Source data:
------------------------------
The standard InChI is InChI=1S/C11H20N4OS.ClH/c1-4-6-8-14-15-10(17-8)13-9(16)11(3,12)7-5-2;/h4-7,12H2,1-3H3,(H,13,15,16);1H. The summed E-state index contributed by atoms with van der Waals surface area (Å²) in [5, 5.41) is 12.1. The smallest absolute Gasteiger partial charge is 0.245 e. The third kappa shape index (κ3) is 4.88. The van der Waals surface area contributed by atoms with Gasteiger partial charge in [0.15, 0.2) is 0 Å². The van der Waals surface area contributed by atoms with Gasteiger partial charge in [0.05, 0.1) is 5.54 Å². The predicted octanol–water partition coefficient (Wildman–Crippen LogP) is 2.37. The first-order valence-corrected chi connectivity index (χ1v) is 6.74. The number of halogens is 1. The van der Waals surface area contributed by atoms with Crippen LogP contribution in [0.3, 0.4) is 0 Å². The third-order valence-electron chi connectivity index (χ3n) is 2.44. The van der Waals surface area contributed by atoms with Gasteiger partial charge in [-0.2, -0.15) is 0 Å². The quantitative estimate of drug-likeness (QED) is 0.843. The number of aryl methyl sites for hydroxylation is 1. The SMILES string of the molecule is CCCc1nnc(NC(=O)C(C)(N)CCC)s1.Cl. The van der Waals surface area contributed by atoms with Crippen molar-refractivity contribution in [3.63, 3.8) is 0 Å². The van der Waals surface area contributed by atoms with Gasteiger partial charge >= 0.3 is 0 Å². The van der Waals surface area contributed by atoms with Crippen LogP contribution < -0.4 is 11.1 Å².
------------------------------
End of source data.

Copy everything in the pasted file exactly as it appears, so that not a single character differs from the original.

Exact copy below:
The standard InChI is InChI=1S/C11H20N4OS.ClH/c1-4-6-8-14-15-10(17-8)13-9(16)11(3,12)7-5-2;/h4-7,12H2,1-3H3,(H,13,15,16);1H. The summed E-state index contributed by atoms with van der Waals surface area (Å²) in [5, 5.41) is 12.1. The smallest absolute Gasteiger partial charge is 0.245 e. The third kappa shape index (κ3) is 4.88. The van der Waals surface area contributed by atoms with Gasteiger partial charge in [0.15, 0.2) is 0 Å². The van der Waals surface area contributed by atoms with Gasteiger partial charge in [0.05, 0.1) is 5.54 Å². The predicted octanol–water partition coefficient (Wildman–Crippen LogP) is 2.37. The first-order valence-corrected chi connectivity index (χ1v) is 6.74. The number of halogens is 1. The van der Waals surface area contributed by atoms with Crippen LogP contribution in [0.3, 0.4) is 0 Å². The third-order valence-electron chi connectivity index (χ3n) is 2.44. The van der Waals surface area contributed by atoms with Gasteiger partial charge in [-0.2, -0.15) is 0 Å². The quantitative estimate of drug-likeness (QED) is 0.843. The number of aryl methyl sites for hydroxylation is 1. The SMILES string of the molecule is CCCc1nnc(NC(=O)C(C)(N)CCC)s1.Cl. The van der Waals surface area contributed by atoms with Crippen molar-refractivity contribution in [3.63, 3.8) is 0 Å². The van der Waals surface area contributed by atoms with Gasteiger partial charge >= 0.3 is 0 Å². The van der Waals surface area contributed by atoms with Crippen LogP contribution < -0.4 is 11.1 Å².